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Perusahaan Pertambangan Minyak dan Gas Bumi Negara (PERTAMINA)
Pertamina Logo.svg
Type Government-owned corporation
Industry Oil and Gas
Founded 10 December 1957
Headquarters Jakarta, Indonesia
Key people Karen Agustiawan, President & CEO
Products Oil
Natural gas
Petrochemical manufacturing
Website Official website

Pertamina (Perusahaan Pertambangan Minyak dan Gas Bumi Negara, lit. ‘State Oil and Natural Gas Mining Company’) is an Indonesian government-owned corporation which extracts and refines the country’s oil and gas reserves. It was created in August 1968 by the merger of Pertamin (established 1961) and Permina (established 1957). Pertamina is the world’s largest producer and exporter of Liquefied Natural Gas (LNG).[2]



[edit] History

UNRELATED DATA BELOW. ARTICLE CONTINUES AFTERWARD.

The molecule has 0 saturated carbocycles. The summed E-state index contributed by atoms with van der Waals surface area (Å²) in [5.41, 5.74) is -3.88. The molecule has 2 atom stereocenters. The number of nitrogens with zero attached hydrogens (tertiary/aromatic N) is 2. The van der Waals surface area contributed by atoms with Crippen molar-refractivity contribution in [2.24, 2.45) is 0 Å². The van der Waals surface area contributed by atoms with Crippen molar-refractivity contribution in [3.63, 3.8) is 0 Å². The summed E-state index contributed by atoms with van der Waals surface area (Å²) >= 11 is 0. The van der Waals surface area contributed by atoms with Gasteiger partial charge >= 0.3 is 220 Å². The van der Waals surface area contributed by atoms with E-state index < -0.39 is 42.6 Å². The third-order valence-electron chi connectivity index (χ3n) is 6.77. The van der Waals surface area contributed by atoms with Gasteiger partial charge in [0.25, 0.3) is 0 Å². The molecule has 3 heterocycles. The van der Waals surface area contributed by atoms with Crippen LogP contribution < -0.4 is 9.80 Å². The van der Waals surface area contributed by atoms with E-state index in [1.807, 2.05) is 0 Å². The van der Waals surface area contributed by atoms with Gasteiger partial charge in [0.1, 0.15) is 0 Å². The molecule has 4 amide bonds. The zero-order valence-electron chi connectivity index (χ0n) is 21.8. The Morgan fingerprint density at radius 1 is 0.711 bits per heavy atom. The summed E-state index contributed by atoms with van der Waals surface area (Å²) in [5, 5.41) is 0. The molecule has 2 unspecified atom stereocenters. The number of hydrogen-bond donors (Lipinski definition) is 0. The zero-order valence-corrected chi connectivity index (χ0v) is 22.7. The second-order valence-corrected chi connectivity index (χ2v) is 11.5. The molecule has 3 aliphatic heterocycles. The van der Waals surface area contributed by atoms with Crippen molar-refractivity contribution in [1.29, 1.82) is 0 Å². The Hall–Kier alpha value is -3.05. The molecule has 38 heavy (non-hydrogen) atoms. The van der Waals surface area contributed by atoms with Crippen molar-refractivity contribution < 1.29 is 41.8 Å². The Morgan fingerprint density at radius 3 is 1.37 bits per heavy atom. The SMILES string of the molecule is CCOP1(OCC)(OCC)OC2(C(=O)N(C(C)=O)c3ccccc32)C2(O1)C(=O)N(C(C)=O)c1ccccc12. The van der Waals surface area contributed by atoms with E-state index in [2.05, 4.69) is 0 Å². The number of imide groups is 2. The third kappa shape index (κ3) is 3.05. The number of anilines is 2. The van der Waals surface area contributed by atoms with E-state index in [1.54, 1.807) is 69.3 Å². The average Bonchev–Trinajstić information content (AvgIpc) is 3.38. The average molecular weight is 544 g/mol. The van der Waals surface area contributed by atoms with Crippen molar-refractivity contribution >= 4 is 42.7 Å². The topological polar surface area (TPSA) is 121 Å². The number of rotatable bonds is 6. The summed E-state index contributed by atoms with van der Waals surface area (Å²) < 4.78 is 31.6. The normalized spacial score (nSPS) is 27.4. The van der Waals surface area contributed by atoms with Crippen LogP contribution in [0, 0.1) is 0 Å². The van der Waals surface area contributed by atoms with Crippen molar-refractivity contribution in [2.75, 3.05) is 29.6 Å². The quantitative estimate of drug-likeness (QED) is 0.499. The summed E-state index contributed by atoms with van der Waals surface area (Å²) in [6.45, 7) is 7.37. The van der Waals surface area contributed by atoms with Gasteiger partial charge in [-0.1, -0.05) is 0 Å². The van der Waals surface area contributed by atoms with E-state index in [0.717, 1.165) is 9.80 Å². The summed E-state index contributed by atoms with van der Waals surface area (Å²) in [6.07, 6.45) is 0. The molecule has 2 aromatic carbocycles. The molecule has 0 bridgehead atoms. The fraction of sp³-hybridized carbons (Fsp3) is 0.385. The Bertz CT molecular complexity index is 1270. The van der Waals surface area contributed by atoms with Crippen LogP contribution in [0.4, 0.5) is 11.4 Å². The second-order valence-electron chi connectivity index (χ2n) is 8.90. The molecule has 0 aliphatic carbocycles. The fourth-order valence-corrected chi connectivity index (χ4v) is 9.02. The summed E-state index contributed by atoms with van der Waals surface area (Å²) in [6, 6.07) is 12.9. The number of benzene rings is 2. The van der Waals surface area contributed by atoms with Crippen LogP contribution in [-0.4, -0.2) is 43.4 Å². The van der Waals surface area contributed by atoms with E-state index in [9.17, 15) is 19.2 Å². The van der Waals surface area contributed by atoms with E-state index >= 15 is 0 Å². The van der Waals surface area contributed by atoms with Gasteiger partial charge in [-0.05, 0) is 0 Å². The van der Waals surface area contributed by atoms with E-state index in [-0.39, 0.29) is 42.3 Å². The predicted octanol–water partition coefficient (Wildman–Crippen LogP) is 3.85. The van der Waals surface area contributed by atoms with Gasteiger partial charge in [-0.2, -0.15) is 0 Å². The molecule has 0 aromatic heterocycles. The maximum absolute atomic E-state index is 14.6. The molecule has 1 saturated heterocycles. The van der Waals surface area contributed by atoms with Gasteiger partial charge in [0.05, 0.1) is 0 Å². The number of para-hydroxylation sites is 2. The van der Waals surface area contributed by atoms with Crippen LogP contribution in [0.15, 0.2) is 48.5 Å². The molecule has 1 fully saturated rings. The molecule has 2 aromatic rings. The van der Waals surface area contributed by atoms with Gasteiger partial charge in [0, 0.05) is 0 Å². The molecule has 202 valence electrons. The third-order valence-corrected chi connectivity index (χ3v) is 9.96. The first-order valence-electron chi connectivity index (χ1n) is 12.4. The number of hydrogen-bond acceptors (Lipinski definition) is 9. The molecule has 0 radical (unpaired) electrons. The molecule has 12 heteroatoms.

[edit] Nationalization

This section needs additional citations for verification. Please help improve this article by adding citations to reliable sources. Unsourced material may be challenged and removed. (June 2008)

In 1957, Dutch assets in petroleum were nationalized, from which Permina was founded as a state-owned oil monopoly, headed by Lieutenant-General Ibnu Sutowo.[3] Ibnu Sutowo’s position as the second deputy of Abdul Haris Nasution was the beginning of the army’s involvement in the oil industry.[4] Permina distributed oil for the entire archipelago.